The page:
Time for a change.

    • avatar Mark Lenton says:

      I think the guy says it all….

      Look at the output:

      2005 – 13 eps and a special, 2 Docu’s, 13 Confidentials and a Podcast
      2006 – 13 eps and a special, 13 Torchwoods, 13 Confidentials, 14 Podcasts
      2007 – 13 eps and a special, 1 SJA Special, 10 SJA Eps, 14 Confidentials, 14 Podcasts
      2008 – 13 eps and a special, 13 Torchwoods, 14 Confidentials and 14 Podcasts
      2009 – 3 specials, 5 Torchwoods, 12 SJA Eps, 3 Confidentials, 3 BBC3 Docu’s and 3 Podcasts
      2010 – 13 eps and 2 specials (1 from RTD), 12 SJA’s, 15 Confidentials, 1 Podcast
      2011 – 13 eps and 1 special, 6 SJA, 10 Torchwoods, 13 Confidentials
      2012 – 5 eps and 1 special
      2013 – 8 eps and 2 specials plus AIS&T

      • avatar John Shandler says:

        And the Torchwoods and SJAs were all RTD exec’d as well.
        2014 looks like 5 eps and 1 special and 2015 looks like 8 eps and 1 special.
        Not good. Not good at all.

        • avatar Paul Blume says:

          Do I sense a disenchantment, here, with the ‘Grand Moff’? About time.

    • avatar Paul Blume says:

      To both John and Mark ~ hear, hear!

    • avatar Bob James says:

      I think that the reality of making Doctor Who now for Moffat might possibily be a different one than RTD had when he was showrunner. It probably is coming down to the way the show is budgeted, and how that must be made to work. I don’t think, for example, that we are ever going to see thirteen episodes in a single year ever again, that was odd in the first place for British television and would be even more odd now in these times of cutbacks and budget squeeze. I think Moffat is concentrating on making the absolute best Doctor Who he and his team can make, and I think that given the current climate, that might mean more investment in a lesser number of episodes. The reality that things are changing within the BBC has to be faced by us fans, and we have to stop whinging about it. It is what it is and what it will be. I’m just happy that Doctor Who is still important and a priority to the BBC, and I hope it remains so. This is better than the show going away altogether once again.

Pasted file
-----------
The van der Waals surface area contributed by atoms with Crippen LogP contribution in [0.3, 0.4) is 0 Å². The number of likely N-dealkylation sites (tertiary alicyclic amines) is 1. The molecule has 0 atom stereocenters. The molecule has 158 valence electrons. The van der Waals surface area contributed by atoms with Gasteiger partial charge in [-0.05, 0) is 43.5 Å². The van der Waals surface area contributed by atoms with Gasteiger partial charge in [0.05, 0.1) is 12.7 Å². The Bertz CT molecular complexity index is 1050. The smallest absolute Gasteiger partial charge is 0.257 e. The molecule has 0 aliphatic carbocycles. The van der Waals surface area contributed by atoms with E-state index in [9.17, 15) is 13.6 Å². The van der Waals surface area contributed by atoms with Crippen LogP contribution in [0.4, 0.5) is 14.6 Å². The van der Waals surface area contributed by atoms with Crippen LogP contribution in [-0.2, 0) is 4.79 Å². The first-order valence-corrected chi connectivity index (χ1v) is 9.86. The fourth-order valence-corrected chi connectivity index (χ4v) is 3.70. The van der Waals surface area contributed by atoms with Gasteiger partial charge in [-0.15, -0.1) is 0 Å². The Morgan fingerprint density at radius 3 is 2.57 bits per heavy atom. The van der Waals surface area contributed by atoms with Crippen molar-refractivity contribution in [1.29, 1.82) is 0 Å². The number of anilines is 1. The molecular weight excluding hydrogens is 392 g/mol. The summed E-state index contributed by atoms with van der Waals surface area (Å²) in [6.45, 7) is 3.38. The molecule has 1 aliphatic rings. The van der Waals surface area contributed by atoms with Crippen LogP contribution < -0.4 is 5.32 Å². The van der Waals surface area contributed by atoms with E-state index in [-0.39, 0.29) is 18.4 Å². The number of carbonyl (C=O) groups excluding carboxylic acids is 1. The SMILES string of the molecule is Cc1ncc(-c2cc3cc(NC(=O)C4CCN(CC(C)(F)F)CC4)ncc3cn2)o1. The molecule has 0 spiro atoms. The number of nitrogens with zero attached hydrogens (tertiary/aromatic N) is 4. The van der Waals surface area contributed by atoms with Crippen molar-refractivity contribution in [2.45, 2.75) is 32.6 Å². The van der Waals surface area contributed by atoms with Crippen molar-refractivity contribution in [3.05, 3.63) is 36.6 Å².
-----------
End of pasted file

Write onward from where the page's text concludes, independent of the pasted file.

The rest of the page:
• avatar Mark Lenton says:

        But why does Merlin and it’s sucessor series still get 13 eps a year if you’re right about this budget thing? To be honest if the Moff has made the decision to do fewer episodes with a higher budget then I think many fans would support him in that. What we don’t support is the constant misdirection that John clearly points to.

        Just be clear with us. I thought BBC lying went out with the phone in scandal and the blue Peter cat naming – but the Moff misdirects us constantly.

        • avatar Mark Lenton says:

          And further Bob.. what’s wrong with cheap episodes. A season the quality of Boomtown, Love & Monsters, Midnight or Turn Left and the possible best story of all time Blink!!!

          Money isn’t a problem if you’ve got talent. Perhaps that’s the problem. The Moff made sixpence go a long way with Blink – now he’s spending like a maniac and we’re getting underperforming stories and only half as many as we should be getting…

          • avatar Bob James says:

            There’s nothing wrong with inexpensive episodes, but they can’t all be inexpensive. Gareth Roberts it was, I believe, once tried making the case in DWM that making Doctor Who would not come down to budget matters, like incorporating CGI. He called the apparent need for that a “silly myth”. He was wrong, and has been proven so. The occasional inexpensive story is fine, but Doctor Who, in these times, needs to be able to really bring the visuals to compete, and stay welcoming to potential new viewers.

          • avatar Bob James says:

            And, “spending like a maniac”? Perhaps you have access to the books, and know more about the budget than the rest of us? Underperforming stories? What, your opinion makes the fact that so many others obviously enjoy these episodes null and void?